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Who was Abdul Qadeer Khan, ‘father of Pakistan’s nuclear bomb’?

Who was Abdul Qadeer Khan, ‘father of Pakistan’s nuclear bomb’?

Who was Abdul Qadeer Khan, ‘father of Pakistan’s nuclear bomb’?
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By CNBCTV18.com Oct 11, 2021 6:49:59 PM IST (Updated)

AQ Khan, 85, died on October 10 after suffering from COVID-19 complications. He had been diagnosed in August.

Abdul Qadeer Khan, lionised as the ‘father of Pakistan’s nuclear bomb,’ died on October 10 from COVID-19 complications. He was 85.

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Khan tested positive for the coronavirus in August and was initially admitted to the Khan Research Laboratories Hospital. Later, the nuclear scientist was transferred to a military hospital in Rawalpindi, Reuters reported. After he was sent home several weeks later, Khan was readmitted as his conditioned deteriorated, said Al Jazeera.
“He was loved by our nation (because) of his critical contribution in making us a nuclear weapon state,” Pakistan Prime Minister Imran Khan tweeted after the scientist’s demise. “For the people of Pakistan, he was a national icon.”
Who was AQ Khan?
Khan was born in 1936 in Bhopal, India, but emigrated to Pakistan in 1951. He had a doctorate in metallurgical engineering from Catholic University of Leuven in Belgium.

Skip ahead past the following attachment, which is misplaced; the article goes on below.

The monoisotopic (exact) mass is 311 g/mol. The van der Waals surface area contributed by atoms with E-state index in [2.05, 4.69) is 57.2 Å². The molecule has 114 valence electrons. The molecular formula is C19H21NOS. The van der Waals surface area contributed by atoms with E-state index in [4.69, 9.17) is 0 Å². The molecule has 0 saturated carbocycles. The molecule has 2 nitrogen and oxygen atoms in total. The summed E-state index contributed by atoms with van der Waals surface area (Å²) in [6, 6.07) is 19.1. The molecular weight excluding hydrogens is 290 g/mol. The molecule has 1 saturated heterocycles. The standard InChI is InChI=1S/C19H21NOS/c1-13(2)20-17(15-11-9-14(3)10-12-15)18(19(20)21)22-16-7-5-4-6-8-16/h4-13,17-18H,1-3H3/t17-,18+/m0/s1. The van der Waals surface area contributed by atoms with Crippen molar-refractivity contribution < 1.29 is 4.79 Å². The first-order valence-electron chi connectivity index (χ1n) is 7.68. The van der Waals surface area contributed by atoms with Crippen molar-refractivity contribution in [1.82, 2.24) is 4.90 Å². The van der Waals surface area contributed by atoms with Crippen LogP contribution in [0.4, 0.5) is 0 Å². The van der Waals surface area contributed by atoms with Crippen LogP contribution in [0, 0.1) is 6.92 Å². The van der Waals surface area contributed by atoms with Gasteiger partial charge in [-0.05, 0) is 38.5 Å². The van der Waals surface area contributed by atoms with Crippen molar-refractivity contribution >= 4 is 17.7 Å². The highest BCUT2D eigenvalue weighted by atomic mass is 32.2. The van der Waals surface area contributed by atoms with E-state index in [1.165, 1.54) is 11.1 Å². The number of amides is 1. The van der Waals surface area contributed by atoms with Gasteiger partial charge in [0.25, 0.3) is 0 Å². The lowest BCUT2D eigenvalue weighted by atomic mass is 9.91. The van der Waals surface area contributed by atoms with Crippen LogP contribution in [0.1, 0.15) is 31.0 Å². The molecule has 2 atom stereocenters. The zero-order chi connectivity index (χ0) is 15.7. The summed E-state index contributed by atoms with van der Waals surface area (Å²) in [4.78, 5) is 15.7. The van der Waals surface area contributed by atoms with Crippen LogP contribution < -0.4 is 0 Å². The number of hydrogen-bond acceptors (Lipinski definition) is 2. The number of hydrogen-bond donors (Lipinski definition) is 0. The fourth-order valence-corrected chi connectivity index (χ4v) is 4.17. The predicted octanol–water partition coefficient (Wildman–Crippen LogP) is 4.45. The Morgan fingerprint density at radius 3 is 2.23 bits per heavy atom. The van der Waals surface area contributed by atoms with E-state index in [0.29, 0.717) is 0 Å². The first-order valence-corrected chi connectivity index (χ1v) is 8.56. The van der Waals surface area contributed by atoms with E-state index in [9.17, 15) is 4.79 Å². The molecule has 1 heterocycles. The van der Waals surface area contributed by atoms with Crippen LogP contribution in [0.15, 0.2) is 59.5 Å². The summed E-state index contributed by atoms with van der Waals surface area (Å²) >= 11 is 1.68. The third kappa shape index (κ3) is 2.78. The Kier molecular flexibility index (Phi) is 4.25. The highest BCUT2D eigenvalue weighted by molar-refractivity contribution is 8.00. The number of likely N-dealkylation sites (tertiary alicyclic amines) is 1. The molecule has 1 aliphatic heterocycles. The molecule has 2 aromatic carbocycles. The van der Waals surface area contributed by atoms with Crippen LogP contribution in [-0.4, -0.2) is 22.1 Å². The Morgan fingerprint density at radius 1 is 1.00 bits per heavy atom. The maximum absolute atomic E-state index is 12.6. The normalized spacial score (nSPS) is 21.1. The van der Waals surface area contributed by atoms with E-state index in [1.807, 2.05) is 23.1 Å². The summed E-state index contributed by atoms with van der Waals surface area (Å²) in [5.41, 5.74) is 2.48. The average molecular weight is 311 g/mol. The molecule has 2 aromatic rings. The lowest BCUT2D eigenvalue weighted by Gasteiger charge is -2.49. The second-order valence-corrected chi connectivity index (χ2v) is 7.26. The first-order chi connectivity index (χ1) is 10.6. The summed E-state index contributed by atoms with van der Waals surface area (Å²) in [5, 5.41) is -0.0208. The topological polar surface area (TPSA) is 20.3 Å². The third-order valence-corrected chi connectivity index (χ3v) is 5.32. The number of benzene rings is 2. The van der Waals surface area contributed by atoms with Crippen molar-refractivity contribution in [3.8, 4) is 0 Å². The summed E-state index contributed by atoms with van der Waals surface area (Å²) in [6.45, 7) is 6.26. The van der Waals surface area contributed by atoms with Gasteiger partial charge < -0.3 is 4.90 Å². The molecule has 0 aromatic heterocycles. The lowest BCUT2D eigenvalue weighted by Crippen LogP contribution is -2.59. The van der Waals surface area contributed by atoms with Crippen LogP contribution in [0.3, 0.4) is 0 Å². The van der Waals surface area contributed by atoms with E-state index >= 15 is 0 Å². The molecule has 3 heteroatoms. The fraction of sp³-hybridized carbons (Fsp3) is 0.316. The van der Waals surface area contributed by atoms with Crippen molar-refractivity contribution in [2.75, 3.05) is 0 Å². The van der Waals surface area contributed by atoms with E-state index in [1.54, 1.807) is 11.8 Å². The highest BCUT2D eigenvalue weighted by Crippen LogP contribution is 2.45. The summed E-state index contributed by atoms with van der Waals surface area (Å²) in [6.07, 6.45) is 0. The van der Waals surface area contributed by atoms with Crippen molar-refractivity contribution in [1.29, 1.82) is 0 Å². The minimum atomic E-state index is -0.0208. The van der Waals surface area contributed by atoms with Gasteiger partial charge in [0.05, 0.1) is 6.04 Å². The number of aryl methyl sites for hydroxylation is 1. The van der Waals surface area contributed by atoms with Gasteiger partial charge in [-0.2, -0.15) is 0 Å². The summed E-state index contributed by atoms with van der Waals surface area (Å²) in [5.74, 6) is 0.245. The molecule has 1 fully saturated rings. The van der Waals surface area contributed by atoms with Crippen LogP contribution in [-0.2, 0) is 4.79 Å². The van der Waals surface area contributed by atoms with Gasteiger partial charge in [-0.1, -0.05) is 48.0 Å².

In 1972, Khan began working in Netherlands at Physical Dynamic Research Laboratory (FDO), a subcontractor of Ultra Centrifuge Nederland (UCN).
After India conducted a nuclear test in 1974, Khan reportedly wrote to Pakistan's then Prime Minister Zulfikar Ali Bhutto and joined his nation's clandestine efforts to develop nuclear power, according to news agency ANI.
He worked as a nuclear scientist for the government for nearly three decades, building Pakistan’s nuclear capabilities and testing its first nuclear device in 1998.
In 1981, Pakistan’s nuclear research complex was renamed Dr AQ Khan Research Laboratories by then ruler Mohammed Zia ul-Haq.
Revered at home as a national hero, Khan was considered a renegade by the West, secretly selling nuclear weapons technology to countries like Iran, Libya and North Korea.
Pressurised by the US, President Pervez Musharraf removed Khan from the national nuclear laboratory, although retaining him as a scientific adviser to the government.
In 2004, Khan apologised to the nation for his illicit proliferation activities in a public broadcast.
"I take full responsibility for my actions and seek your pardon," Khan had said.
While his supporters claimed he was scapegoated, the Pakistan government said he was a rogue actor and denied knowledge of his nuclear network.
Khan was later pardoned by Musharraf, but placed under house arrest at his palatial home in Islamabad. He was released in 2009, but his movements were strictly monitored.
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